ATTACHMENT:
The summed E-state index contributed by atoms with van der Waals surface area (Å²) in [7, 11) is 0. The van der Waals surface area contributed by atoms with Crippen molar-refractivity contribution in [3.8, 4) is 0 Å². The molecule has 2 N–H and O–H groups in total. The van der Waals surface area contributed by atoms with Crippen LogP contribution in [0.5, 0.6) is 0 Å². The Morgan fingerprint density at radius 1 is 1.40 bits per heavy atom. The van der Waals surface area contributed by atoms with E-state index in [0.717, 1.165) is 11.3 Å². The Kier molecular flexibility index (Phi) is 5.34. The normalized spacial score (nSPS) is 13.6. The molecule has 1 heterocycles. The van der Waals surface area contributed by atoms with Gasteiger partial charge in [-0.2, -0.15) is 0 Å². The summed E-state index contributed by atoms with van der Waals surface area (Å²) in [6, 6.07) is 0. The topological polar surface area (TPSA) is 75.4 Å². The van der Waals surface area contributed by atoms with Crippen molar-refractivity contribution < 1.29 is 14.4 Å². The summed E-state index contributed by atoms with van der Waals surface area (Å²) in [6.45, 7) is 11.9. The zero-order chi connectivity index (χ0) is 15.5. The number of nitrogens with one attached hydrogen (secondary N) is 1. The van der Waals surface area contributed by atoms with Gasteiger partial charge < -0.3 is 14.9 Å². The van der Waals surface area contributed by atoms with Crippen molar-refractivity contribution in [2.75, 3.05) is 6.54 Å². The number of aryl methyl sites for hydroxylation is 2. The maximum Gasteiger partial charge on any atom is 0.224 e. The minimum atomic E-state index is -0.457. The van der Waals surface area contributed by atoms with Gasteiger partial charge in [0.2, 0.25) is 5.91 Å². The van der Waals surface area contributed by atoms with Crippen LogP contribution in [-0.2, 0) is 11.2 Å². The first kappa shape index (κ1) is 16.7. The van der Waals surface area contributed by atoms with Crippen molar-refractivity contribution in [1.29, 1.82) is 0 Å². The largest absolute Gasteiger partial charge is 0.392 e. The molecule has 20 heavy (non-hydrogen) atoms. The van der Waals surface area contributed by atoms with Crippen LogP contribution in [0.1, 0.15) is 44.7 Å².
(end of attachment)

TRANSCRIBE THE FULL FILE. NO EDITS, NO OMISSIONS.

The summed E-state index contributed by atoms with van der Waals surface area (Å²) in [7, 11) is 0. The van der Waals surface area contributed by atoms with Crippen molar-refractivity contribution in [3.8, 4) is 0 Å². The molecule has 2 N–H and O–H groups in total. The van der Waals surface area contributed by atoms with Crippen LogP contribution in [0.5, 0.6) is 0 Å². The Morgan fingerprint density at radius 1 is 1.40 bits per heavy atom. The van der Waals surface area contributed by atoms with E-state index in [0.717, 1.165) is 11.3 Å². The Kier molecular flexibility index (Phi) is 5.34. The normalized spacial score (nSPS) is 13.6. The molecule has 1 heterocycles. The van der Waals surface area contributed by atoms with Gasteiger partial charge in [-0.2, -0.15) is 0 Å². The summed E-state index contributed by atoms with van der Waals surface area (Å²) in [6, 6.07) is 0. The topological polar surface area (TPSA) is 75.4 Å². The van der Waals surface area contributed by atoms with Crippen molar-refractivity contribution < 1.29 is 14.4 Å². The summed E-state index contributed by atoms with van der Waals surface area (Å²) in [6.45, 7) is 11.9. The zero-order chi connectivity index (χ0) is 15.5. The number of nitrogens with one attached hydrogen (secondary N) is 1. The van der Waals surface area contributed by atoms with Gasteiger partial charge < -0.3 is 14.9 Å². The van der Waals surface area contributed by atoms with Crippen molar-refractivity contribution in [2.75, 3.05) is 6.54 Å². The number of aryl methyl sites for hydroxylation is 2. The maximum Gasteiger partial charge on any atom is 0.224 e. The minimum atomic E-state index is -0.457. The van der Waals surface area contributed by atoms with Gasteiger partial charge in [0.2, 0.25) is 5.91 Å². The van der Waals surface area contributed by atoms with Crippen LogP contribution in [-0.2, 0) is 11.2 Å². The first kappa shape index (κ1) is 16.7. The van der Waals surface area contributed by atoms with Crippen molar-refractivity contribution in [1.29, 1.82) is 0 Å². The largest absolute Gasteiger partial charge is 0.392 e. The molecule has 20 heavy (non-hydrogen) atoms. The van der Waals surface area contributed by atoms with Crippen LogP contribution in [0.1, 0.15) is 44.7 Å².